Solutions for Safety & Workplace Communication
Written by Kristin Sladich
To make a manufacturing process more efficient, a company needs to understand "What is lean?"
Lean is short for lean manufacturing. It is an industrial practice where manufacturing facilities focus on waste reduction to create more value for the customer. There are several different lean techniques, allowing each organization to fit lean into their distinct production process. Four common lean techniques are 5S, Kaizen, Kanban and TPM.
Lean manufacturing provides higher productivity, improved customer service, lower lead times, increased employee morale and a safer work environment. Each of these contributes to the most significant benefit of lean manufacturing, increased profits. These profits can be passed on to customers through lower prices to create an edge against competition.
The 5S System is a Japanese organization method that stems from five Japanese words: Seiri, Seiton, Seiso, Seiketsu and Shitsuke. Translated to English, they are: Sort, Set in Order, Shine, Standardize and Sustain. These words represent a five-step process to reduce waste and increase productivity and efficiency. The first step, Sort, involves eliminating clutter and unnecessary items from the work space. Next, workers must Set in Order by ensuring that there is a place for everything and everything is in its place. The Shine step entails cleaning the work space and regularly maintaining this state. Standardizing should be done to make all work processes consistent so any worker can step in and perform a job if necessary. The final step, Sustain, involves maintaining and reinforcing the previous four steps.
Kaizen is a business practice that focuses on making constant improvements. With Kaizen, there is always room for improvement and workers should constantly look to improve the workplace. This philosophy also emphasizes that each individual's ideas are important and all employees should be involved in the process to better the company. An organization that practices Kaizen welcomes, and never criticizes, suggestions for improvement at all levels. This creates an environment of mutual respect and open communication.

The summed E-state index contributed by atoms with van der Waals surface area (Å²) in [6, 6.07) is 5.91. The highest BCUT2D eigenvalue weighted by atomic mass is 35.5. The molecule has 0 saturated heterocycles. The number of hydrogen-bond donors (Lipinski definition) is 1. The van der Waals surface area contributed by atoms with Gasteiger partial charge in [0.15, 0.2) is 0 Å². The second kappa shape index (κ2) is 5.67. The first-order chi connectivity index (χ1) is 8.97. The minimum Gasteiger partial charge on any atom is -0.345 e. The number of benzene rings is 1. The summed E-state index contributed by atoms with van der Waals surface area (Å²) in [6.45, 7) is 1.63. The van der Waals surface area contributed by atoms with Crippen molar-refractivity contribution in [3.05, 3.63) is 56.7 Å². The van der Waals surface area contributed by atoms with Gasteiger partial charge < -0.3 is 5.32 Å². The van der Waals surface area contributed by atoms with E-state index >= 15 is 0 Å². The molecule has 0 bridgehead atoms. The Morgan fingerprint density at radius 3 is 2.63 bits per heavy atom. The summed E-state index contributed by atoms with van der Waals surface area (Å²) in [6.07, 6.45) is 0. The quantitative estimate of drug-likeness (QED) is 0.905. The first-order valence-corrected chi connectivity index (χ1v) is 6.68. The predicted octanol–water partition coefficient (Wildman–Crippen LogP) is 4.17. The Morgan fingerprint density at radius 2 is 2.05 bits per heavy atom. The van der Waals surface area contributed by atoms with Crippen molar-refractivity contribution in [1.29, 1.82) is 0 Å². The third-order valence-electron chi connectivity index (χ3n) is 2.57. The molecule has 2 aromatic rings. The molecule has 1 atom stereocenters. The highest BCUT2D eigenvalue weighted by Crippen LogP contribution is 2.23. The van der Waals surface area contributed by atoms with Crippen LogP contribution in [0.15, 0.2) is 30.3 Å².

Kanban relies on visual signals to control inventory. A Kanban card is placed in a visible area and signals when inventory needs to be replenished. With this process, products are assembled only when there is demand from the consumer, which allows companies to reduce inventory and waste. The Kanban method is highly responsive to customers because products can be manufactured by responding to customer needs instead of trying to predict their future needs.
TPM stands for Total Productive Maintenance and is meant to reduce costs by extending the life of equipment using preventative maintenance. With TPM, machine operators are responsible for routine maintenance of their machines and equipment. The frequent inspection of equipment prevents machine malfunctions and, if issues do arise, allows them to be identified as soon as possible and fixed before becoming serious. Using TPM reduces unnecessary time and money spent on new equipment.
Now that the question "what is lean?" has been introduced, it would be useful to know the best way to put lean techniques into practice. The first step in implementing lean is to identify the customers' needs. After doing this, the manufacturing process should be evaluated and steps that do not provide value to the customer should be eliminated. Next, the remaining steps should be organized to ensure the product flows smoothly through the production line to the customer. The final step is to continue working toward a state of perfection, where all of the customers' needs are met and no waste occurs.
With this information, organizations have an overview of the question "what is lean?" and can get started on implementing it as soon as possible to create a more efficient workplace.